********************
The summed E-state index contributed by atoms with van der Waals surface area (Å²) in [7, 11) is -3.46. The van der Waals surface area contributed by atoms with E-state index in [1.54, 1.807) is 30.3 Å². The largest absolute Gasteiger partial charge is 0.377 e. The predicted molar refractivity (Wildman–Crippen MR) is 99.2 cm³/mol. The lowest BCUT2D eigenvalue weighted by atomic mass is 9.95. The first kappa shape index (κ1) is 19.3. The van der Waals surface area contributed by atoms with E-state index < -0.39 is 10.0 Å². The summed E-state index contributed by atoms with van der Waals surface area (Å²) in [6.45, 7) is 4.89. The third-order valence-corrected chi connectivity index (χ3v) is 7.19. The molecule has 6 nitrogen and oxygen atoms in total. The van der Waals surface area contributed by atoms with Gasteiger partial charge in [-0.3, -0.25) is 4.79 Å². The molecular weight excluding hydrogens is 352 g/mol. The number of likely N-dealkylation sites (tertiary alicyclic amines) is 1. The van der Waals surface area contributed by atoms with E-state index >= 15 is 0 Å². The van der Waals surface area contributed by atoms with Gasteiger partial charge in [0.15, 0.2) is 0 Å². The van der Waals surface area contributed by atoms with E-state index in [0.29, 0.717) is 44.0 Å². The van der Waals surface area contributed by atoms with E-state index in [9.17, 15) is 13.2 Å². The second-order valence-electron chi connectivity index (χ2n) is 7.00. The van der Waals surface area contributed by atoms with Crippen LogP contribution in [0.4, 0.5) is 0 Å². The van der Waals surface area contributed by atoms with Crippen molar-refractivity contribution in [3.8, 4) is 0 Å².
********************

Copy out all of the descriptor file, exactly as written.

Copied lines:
The summed E-state index contributed by atoms with van der Waals surface area (Å²) in [7, 11) is -3.46. The van der Waals surface area contributed by atoms with E-state index in [1.54, 1.807) is 30.3 Å². The largest absolute Gasteiger partial charge is 0.377 e. The predicted molar refractivity (Wildman–Crippen MR) is 99.2 cm³/mol. The lowest BCUT2D eigenvalue weighted by atomic mass is 9.95. The first kappa shape index (κ1) is 19.3. The van der Waals surface area contributed by atoms with E-state index < -0.39 is 10.0 Å². The summed E-state index contributed by atoms with van der Waals surface area (Å²) in [6.45, 7) is 4.89. The third-order valence-corrected chi connectivity index (χ3v) is 7.19. The molecule has 6 nitrogen and oxygen atoms in total. The van der Waals surface area contributed by atoms with Gasteiger partial charge in [-0.3, -0.25) is 4.79 Å². The molecular weight excluding hydrogens is 352 g/mol. The number of likely N-dealkylation sites (tertiary alicyclic amines) is 1. The van der Waals surface area contributed by atoms with E-state index >= 15 is 0 Å². The van der Waals surface area contributed by atoms with Gasteiger partial charge in [0.15, 0.2) is 0 Å². The van der Waals surface area contributed by atoms with E-state index in [0.29, 0.717) is 44.0 Å². The van der Waals surface area contributed by atoms with E-state index in [9.17, 15) is 13.2 Å². The second-order valence-electron chi connectivity index (χ2n) is 7.00. The van der Waals surface area contributed by atoms with Crippen LogP contribution in [0.4, 0.5) is 0 Å². The van der Waals surface area contributed by atoms with Crippen molar-refractivity contribution in [3.8, 4) is 0 Å².